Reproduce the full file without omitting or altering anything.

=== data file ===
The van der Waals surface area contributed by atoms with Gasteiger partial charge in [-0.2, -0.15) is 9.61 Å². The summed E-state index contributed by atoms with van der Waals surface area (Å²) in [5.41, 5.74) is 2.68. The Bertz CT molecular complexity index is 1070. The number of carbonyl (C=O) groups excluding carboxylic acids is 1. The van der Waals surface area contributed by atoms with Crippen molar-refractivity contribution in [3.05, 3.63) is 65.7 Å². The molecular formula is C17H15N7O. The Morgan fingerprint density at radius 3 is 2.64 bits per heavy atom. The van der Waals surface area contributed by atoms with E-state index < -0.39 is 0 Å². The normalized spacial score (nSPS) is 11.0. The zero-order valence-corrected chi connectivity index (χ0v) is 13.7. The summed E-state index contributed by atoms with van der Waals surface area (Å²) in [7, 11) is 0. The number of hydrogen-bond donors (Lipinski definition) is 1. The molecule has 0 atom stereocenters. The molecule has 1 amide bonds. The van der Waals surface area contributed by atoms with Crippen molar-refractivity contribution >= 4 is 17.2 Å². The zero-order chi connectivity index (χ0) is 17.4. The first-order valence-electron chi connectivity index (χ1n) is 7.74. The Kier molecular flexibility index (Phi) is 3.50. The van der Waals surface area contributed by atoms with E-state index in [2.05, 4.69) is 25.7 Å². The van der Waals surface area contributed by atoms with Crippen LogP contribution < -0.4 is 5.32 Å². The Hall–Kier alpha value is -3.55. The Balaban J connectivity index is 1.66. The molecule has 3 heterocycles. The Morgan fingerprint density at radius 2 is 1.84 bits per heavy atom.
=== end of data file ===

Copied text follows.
The van der Waals surface area contributed by atoms with Gasteiger partial charge in [-0.2, -0.15) is 9.61 Å². The summed E-state index contributed by atoms with van der Waals surface area (Å²) in [5.41, 5.74) is 2.68. The Bertz CT molecular complexity index is 1070. The number of carbonyl (C=O) groups excluding carboxylic acids is 1. The van der Waals surface area contributed by atoms with Crippen molar-refractivity contribution in [3.05, 3.63) is 65.7 Å². The molecular formula is C17H15N7O. The Morgan fingerprint density at radius 3 is 2.64 bits per heavy atom. The van der Waals surface area contributed by atoms with E-state index < -0.39 is 0 Å². The normalized spacial score (nSPS) is 11.0. The zero-order valence-corrected chi connectivity index (χ0v) is 13.7. The summed E-state index contributed by atoms with van der Waals surface area (Å²) in [7, 11) is 0. The number of hydrogen-bond donors (Lipinski definition) is 1. The molecule has 0 atom stereocenters. The molecule has 1 amide bonds. The van der Waals surface area contributed by atoms with Crippen molar-refractivity contribution >= 4 is 17.2 Å². The zero-order chi connectivity index (χ0) is 17.4. The first-order valence-electron chi connectivity index (χ1n) is 7.74. The Kier molecular flexibility index (Phi) is 3.50. The van der Waals surface area contributed by atoms with E-state index in [2.05, 4.69) is 25.7 Å². The van der Waals surface area contributed by atoms with Crippen LogP contribution < -0.4 is 5.32 Å². The Hall–Kier alpha value is -3.55. The Balaban J connectivity index is 1.66. The molecule has 3 heterocycles. The Morgan fingerprint density at radius 2 is 1.84 bits per heavy atom.